Sure, Los Angeles and New York City get most of the credit and the glory. But many movies and TV shows are actually shot in incredible locations around the country. Lights! Camera! Action! Here are our eight favorite location tours. 1. BOSTON Boston Movie Mile Walking Tour; 1.5 hours; adults, $27, kids $19, private tours available; 866-982-2114; onlocationtours.com/tour/boston-movie-mile Bahstan is a filmmaker’s town. It’s home to Ben and Matt, after all, and also to more than 400 movies and TV shows. Find out why it’s so popular on this walking tour. Drinks at the Bull and Finch Pub, for Cheers, are an absolute must. Then sit on the park benches where Robin Williams and Matt Damon chatted in Good Will Hunting, check out the historic homes in The Thomas Crown Affair and get “made” at one of Jack Nicholson’s mob hangouts from The Departed. (Sorry, make that the Depahted.) Wicked cool: getting to read scripts exactly where they were shot. 2. ATLANTA Big Zombie Tour Part 1; 3 hours; $69 adults, $55 kids; 855-255-3456; atlantamovietours.com/tours/big-zombie-tour The. Walking. Dead. Need we say more? Watch clips from the show on a comfy bus as you visit exact locations. The hospital where Rick first woke up from his coma. The Goat Farm Arts Center abandoned building from “the Vatos.” The Jackson Street Bridge (selfies encouraged!). Every tour is led by a zombie extra who offers insider-only deets and runs a killer trivia game session. (Did you know that HBO passed on the series because it felt it was too violent?) Huge fans should sign up for Parts 2 and 3, plus there’s a walking tour! 3. NEW ORLEANS Original New Orleans Movie and TV Tours; 2 hours; adults $43, children $29; 225-240-8648; nolamovies.com If you’re lucky, you’ll hear the director yell “cut!” during this NOLA excursion, which offers a fun mix of live filmmaking (as of press time, NCIS: New Orleans was shooting), celebrity homes (Sandra Bullock! Brad Pitt!) and location tours including NOLA standbys Interview with the Vampire, Vampire Diaries, True Blood, American Horror Story, and Twilight. Don’t worry, the classics are represented too, including A Streetcar Named Desire and Easy Rider. All neighborhoods are covered, including the French Quarter, the Warehouse District and the Garden District. 4. WILMINGTON, NC Hollywood Location Walk; 1.5 hours; $13 adults, kids free; 910-794-1866; hauntedwilmington.com/hollywood-location-walk.html Wilmington, NC, otherwise known as “Wilmywood” or “Hollywood East,” has been a moviemaking mecca since director Mark L. Lester shot Firestarter here in 1983. Customize your tour and see the locations for teen faves Dawson’s Creek (the famous dock where Dawson pined away for Joey) and One Tree Hill (Blue Post Billiards, where Lucas and Sophia went on their first “tattoo” date), Cape Fear (the Memorial Bridge), Dream a Little Dream (the Coreys’ high school) and Weekend at Bernies (the lighthouse where Parker gets temporarily blinded). Or check out movie props, set pieces, and interiors, hear about your favorite actors, or find out how a winter wonderland is created in the heat of summer. 5. OAHU Hollywood Movie Site Tour, Kualoa Ranch; 90 minutes; adults $49.50, children $39.95; 808-237-7321; kualoa.com/toursactivities A vintage bus takes you 45 minutes from Honolulu to Kualoa Ranch, a 4,000 acre nature reserve billed as “the backlot of Hawaii” thanks to its role in dozens of movies and TV shows since the 1950s, including Jurassic Park, Lost, Magnum P.I., The Hunger Games, Jumanji, Hawaii Five- O, and Pearl Harbor. Examine Godzilla’s footprints, stand at the Jurassic Park gate, and check out the bunkers on Lost. An amazing World War II army bunker houses lots of props, movie posters, and memorabilia. 6. CHICAGO Chicago Film Tour; 2 hours; call for rates; 312-593-4455; chicagofilmtour.com Chi-town neighborhoods absolutely make this tour - Wrigleyville Uptown, the Gold Coast, Old Town – all home to more than 80 films over the past 100 years. Check out locations from Ferris Bueller’s Day Off (where surely you’ll want to “Twist and Shout” through Federal Plaza), The Dark Knight (the Chicago Post Office), Transformers 3 (The Uptown Theatre), My Best Friend’s Wedding (the White Sox ballpark), and The Untouchables (South La Salle St.). A tour guide offers up fun film facts and trivia. (Did you know: “Twist and Shout” is the only original version of a Beatles song to appear twice in the top 40, thanks to FBDO and Matthew Broderick’s famous parade scene.) 7. PHILADELPHIA Philadelphia Movie Stars Tour, 2.5 hours, private tours from $33 per person; 215-625-7980; moviesitestour.com Lace up your running shoes to take on the 68 steps of the Philadelphia Museum of Art, Rocky-style. This tour takes you there, plus past City Hall, the Italian Market and Ninth Street where Rocky did his training runs. Check out scenes from Tom Hanks’ Philadelphia including the law firm building where Andrew Beckett worked (The Mellon Bank Building) and the library where he studied case law (The University of Pennsylvania Fine Arts Library). The Sixth Sense (St. Augustine’s Roman Catholic Church), Trading Places (Rittenhouse Square), and Twelve Monkeys (the Met Theatre) are also big stars on this tour. 8. WASHINGTON, DC Washington DC TV and Movie Sites Tour; 2.5 hours; from $40; taketours.com/washington-dc Where else you gonna shoot movies like Air Force One, Independence Day, A Few Good Men, and Mr. Smith Goes to Washington? Our nation’s capital is a Hollywood dream with some of the most recognizable buildings and monuments in the world (the Lincoln Memorial is host to drunken nights in Wedding Crashers; Constitutional Hall serves as the White House in the West Wing; the reflecting pool is seen in Forrest Gump, The Firm, and Deep Impact, to name just a few). This tour explores them all, starting in Union Station seen in Hannibal, Minority Report, and the Sentinel, takes you to the steps of the house in The Exorcist, past the bar in St. Elmo’s Fire and to the mall in True Lies. Bonus: Tours are led by local actors.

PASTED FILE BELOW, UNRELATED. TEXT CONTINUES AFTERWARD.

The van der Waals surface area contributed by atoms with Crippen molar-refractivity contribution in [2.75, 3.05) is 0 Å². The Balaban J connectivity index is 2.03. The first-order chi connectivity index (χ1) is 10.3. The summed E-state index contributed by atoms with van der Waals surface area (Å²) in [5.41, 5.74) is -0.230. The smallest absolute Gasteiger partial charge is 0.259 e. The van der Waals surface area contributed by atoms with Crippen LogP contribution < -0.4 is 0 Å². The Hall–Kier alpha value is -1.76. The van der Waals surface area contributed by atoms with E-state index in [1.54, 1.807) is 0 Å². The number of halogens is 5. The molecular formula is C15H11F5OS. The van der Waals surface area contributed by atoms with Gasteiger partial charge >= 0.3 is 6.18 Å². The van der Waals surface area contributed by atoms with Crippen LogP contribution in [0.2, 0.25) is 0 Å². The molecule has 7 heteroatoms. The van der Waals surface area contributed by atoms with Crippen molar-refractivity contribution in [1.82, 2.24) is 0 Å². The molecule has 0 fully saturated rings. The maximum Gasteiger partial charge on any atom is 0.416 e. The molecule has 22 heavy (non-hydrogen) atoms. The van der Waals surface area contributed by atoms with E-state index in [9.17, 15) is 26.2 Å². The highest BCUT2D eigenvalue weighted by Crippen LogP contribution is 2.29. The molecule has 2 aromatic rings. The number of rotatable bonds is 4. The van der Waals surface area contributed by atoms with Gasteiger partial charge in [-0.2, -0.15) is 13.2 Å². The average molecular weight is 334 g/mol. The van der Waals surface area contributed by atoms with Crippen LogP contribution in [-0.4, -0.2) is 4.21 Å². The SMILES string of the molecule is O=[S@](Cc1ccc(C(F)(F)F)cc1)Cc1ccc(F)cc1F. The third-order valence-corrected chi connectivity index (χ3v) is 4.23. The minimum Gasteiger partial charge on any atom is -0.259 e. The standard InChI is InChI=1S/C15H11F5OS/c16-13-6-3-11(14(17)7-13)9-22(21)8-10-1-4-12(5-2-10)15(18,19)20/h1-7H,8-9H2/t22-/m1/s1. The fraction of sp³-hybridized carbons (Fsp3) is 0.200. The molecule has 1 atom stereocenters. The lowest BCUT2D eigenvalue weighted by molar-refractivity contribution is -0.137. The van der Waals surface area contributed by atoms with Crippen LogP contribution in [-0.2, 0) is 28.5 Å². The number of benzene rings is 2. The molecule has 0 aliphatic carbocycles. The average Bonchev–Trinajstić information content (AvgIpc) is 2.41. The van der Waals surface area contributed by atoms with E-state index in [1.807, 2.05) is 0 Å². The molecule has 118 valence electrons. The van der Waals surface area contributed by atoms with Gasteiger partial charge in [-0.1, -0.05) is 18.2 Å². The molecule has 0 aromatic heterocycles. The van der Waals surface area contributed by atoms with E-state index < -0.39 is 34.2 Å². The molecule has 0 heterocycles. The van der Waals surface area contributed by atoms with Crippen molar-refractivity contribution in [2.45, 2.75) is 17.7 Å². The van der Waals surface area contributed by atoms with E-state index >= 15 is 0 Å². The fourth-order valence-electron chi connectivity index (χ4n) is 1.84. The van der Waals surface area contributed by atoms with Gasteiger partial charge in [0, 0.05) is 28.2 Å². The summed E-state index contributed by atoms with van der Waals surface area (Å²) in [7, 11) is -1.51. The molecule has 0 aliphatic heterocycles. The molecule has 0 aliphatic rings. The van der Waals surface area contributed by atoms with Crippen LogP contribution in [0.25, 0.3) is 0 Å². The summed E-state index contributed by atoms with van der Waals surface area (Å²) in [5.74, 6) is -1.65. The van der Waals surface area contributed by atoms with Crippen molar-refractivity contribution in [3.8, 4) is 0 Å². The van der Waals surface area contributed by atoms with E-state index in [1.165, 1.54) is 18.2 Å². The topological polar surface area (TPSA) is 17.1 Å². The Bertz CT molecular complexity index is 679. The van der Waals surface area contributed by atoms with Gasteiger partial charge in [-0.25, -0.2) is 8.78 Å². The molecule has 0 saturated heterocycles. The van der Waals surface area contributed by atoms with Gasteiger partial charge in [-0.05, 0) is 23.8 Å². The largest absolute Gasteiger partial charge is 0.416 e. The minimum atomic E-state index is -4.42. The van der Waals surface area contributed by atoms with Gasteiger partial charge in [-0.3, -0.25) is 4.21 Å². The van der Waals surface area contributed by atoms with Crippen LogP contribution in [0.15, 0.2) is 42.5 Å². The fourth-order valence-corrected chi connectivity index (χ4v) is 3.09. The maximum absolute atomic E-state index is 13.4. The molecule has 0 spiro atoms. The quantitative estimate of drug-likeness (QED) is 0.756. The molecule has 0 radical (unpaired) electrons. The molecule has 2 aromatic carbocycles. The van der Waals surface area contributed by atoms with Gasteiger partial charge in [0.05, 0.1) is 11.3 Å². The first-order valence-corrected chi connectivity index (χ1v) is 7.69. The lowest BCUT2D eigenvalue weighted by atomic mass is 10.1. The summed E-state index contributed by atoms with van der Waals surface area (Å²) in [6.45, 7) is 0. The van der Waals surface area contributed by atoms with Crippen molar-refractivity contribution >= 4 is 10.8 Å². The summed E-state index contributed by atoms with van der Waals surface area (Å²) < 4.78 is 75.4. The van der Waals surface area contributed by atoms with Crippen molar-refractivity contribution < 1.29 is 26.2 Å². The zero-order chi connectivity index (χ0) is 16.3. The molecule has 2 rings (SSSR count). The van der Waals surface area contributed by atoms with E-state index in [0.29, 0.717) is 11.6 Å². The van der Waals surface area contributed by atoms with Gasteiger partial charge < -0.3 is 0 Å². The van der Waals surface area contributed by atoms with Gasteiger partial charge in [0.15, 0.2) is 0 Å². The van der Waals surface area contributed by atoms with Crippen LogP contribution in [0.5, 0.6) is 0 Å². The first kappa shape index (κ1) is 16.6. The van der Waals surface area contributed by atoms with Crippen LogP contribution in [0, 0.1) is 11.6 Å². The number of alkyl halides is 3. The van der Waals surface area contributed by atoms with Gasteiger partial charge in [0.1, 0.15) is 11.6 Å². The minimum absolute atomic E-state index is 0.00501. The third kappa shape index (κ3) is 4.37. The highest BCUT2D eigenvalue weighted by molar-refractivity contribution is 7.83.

Road Trips